Taking a closer look at China’s rich and diverse positioning of “strategic partnerships,” it is not difficult to find that there are subtle differences and particularities among them. For example, “comprehensive strategic partnership” adds the word “comprehensive” to “strategic partnership,” which means that this partnership covers a wider range of fields, including politics, economics and trade, security, culture, and international and regional affairs. It shows that both parties recognize and pursue a higher level of mutual relations. For example, the strategic partnerships between China and Pakistan, Belarus, and Venezuela highlight the “all-weather” positioning of the partnerships, indicating that these bilateral relations can withstand the test of changing international situations. These are “iron” friendships based on a high degree of political mutual trust and friendly feelings. It not only means that the two sides practice extensive and in-depth cooperation in various fields, but also that they support each other in international and regional affairs and advance and retreat together.


Not called a “partner,” but still a friend


As a concept in international relations, “partnership” indicates the overall level of development of bilateral relations, but it is not the only criterion for distinguishing good or bad relations. Countries that have established “partnerships” also have conflicts and differences, and countries that have not established “partnerships” can still carry out extensive exchanges and cooperation.


China’s positioning of partnerships reflects the degree of mutual trust and cooperation. Although to some extent partnerships reflect the closeness or distance between countries, different positionings are not superior or inferior in themselves. China has always upheld the principle that all countries, big or small, should respect each other and receive equal treatment. China’s positioning of its partnerships with foreign countries and organizations has never been constrained by factors such as ideology, political system, geographical distance, or economic level. China’s partners include a wide range of developing countries as well as major Western developed countries.


Looking around the world today, although peace, development, and cooperation are still the trend of the times, some Western countries are stuck to the Cold War mentality and base themselves on considerations of great power competition and confrontation between camps. Their foreign relations are full of ideological and geopolitical considerations, and they have mixed feelings about building partnerships with China. Affected by this, China’s positioning of its “partnerships” with individual countries such as the United States and Japan has also regressed. Although the word “partner” is not found in the current positioning of the relationship between China and the United States as a “new type of major power relations” or the “strategic mutually beneficial relationship” between China and Japan, this does not impact the great importance China attaches to Sino-U.S. and Sino-Japanese relations. China is committed to developing Sino-U.S. relations that feature “no conflict, no confrontation, mutual respect, and mutually beneficial cooperation” and promotes the practice of a political consensus of “cooperative partners rather than threats to one another” on the part of China and Japan. This fully reflects China’s sincere willingness to develop partnerships with the United States and Japan.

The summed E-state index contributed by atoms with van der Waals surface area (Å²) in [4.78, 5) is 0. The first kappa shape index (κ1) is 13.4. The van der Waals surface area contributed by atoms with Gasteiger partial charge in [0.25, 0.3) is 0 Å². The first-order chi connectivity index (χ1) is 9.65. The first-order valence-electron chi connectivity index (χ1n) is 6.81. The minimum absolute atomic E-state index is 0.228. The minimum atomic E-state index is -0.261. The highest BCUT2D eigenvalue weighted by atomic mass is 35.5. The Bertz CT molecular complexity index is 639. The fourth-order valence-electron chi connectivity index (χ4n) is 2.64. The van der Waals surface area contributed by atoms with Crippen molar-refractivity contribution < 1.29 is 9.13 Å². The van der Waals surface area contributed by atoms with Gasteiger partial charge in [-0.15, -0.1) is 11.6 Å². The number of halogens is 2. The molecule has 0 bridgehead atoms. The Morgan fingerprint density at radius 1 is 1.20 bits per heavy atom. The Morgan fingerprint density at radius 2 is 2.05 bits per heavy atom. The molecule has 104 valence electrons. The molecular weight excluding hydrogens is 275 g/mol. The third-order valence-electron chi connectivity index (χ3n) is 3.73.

It should be pointed out that international relations are never static, and any bilateral relationship is dynamically evolving. China has not yet established partnerships with some countries, but this also indicates areas with greater development potential. Continuously expanding and deepening its global partnerships is an inevitable requirement for China in promoting the construction of a community with a shared future for mankind and a new type of international relations. It is also an important assurance for promoting the implementation of the Global Development Initiative, the Global Security Initiative, and the Global Civilization Initiative. China’s diplomatic thinking of “partnerships, not alliances” aligns with the trend of the times and conforms to the general trend of history. As China’s global partnership network becomes denser and denser, the path of major country diplomacy with Chinese characteristics becomes broader and broader.


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Cite This Page

项昊宇 (Xiang Haoyu). "What “Partnerships” Does China Have? [中国的“伙伴”关系有哪些?]". CSIS Interpret: China, original work published in Study Times [学习时报], October 20, 2023